It leads into 'world police and friendly fire', at ten minutes the heart of the 'Static' suite. As the music starts quietly but starts to build in intensity, repeated lines buried below roaring sustained notes, you start to know what to expect. But at two and a half minutes it surprises, leading into haunting lines for violin and then glockenspiel that shift sideways instead of merely rising or falling. The mood is tension, though, because you know the boom is still coming, and at four minutes it comes, sounding much like any other GYBE roar but perhaps more melodic than normal. At just shy of six minutes, the song changes shape, still roaring but sounding as much like a 'conventional' rock band as they'll sound these ninety minutes. If it weren't for that persistent violin that won't go away, I should add. By the final minute of the track, the band are rocking hard, earning that 'heaviest album' accolade, and it's terribly exciting, even as the track concludes with half a minute of screaming feedback. What's great about this piece is how it builds in intensity not merely by pumping up the volume but by introducing more an more intense emotions.
Until they're spent. The last five and a half minutes are entitled '(the buildings they are sleeping now)', and while this soundscape does indeed sound like buildings, it doesn't much sound like sleep. The metallic sheets of noise that arrive, scream and leave are beautiful, but they don't sound very much like music, and they're ultimately disposable at half the length. Side two begins and ends with a combined nine minutes of noise, featuring little in the way of 'static' but too much atmosphere and too little content.
What I've done here is, to be honest, shaved off the droning noise bits at the beginning and the end and kept the more musical bits in the centre. Which might not seem all that enlightened, I suppose. And yet my job is to distill doubles into more concentrated, and hopefully more enjoyable, listening experiences, and the drone pieces aren't exactly GYBE's peak of overall listening enjoyment. So the second, third and fourth movements become the first, second and third parts of my side two.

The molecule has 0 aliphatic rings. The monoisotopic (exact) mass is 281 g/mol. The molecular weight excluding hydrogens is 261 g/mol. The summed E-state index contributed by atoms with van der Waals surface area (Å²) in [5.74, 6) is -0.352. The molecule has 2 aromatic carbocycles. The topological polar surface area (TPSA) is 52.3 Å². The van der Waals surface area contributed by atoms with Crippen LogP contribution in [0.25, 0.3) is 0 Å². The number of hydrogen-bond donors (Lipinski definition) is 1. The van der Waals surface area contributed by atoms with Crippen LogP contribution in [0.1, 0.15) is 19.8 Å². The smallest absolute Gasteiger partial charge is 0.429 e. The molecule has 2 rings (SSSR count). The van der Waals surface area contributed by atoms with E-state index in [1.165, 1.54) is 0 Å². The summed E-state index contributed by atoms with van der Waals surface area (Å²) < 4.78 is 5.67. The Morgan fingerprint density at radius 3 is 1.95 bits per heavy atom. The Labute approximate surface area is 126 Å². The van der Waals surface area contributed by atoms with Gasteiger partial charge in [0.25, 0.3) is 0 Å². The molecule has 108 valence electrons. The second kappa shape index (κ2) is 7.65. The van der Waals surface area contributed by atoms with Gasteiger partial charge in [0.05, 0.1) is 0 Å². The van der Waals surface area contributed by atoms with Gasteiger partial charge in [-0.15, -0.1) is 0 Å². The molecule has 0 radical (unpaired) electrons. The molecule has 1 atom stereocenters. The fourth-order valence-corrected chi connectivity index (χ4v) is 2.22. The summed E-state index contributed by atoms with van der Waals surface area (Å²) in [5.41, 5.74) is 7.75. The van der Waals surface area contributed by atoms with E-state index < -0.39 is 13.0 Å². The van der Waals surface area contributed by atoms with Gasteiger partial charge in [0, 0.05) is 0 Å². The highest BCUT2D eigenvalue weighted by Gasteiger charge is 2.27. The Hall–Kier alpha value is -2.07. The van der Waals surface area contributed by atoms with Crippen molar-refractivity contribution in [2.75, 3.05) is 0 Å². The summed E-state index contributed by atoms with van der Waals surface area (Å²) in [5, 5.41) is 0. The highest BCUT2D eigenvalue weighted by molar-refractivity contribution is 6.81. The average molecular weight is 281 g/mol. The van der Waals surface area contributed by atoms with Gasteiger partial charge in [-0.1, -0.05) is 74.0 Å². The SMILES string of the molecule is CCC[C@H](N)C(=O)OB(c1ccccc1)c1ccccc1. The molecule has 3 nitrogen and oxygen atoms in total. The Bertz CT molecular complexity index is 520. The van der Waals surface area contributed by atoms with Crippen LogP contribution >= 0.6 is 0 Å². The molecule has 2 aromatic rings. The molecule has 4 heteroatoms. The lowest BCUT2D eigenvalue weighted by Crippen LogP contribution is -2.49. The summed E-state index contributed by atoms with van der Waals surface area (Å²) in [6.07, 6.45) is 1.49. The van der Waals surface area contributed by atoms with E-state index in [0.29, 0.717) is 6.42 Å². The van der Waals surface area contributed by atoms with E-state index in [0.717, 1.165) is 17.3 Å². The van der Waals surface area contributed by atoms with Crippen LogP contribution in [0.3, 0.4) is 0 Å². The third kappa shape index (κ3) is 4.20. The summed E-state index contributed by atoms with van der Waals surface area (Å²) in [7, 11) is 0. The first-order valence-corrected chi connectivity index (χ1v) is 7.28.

Sleep (details below)
- murray ostril: "...they don't sleep anymore on the beach...": lose
- monheim: lose
- broken windows, locks of love pt. III / 3rd part: lose
'Monheim' starts out gorgeous, slow and stately, evocative and calming. Indeed, music for 'sleep'. The music slowly becomes more sinister, but there's nothing wrong with that - quiet and calming can turn sinister at any given time. Doesn't make the music any less wonderful to listen to. It's at about five and a half minutes in, though, that things start to go a bit wrong, as you realise that once again GYBE is going to go quiet-to-loud, and indeed by six and a half minutes in the neighbours are starting to wake up and bang on your walls. It's not that it becomes ugly, not yet anyway, it's just that there's a pointlessness to the spell-shattering crescendo this time out, as if they get loud not because they want to but because they feel that, as GYBE, they're obliged to, on any movement that exceeds five minutes in length. Still, there's a left-turn into a galloping rhythm at eight-odd minutes that intrigues and wills you to give the piece the benefit of the doubt. But as the minutes go by, it doesn't really go anywhere. It's merely committed itself to being as loud and screaming as possible, and as the moment concludes in mere feedback and detuned guitars, whatever spell it had woven all those minutes ago has long since dissipated.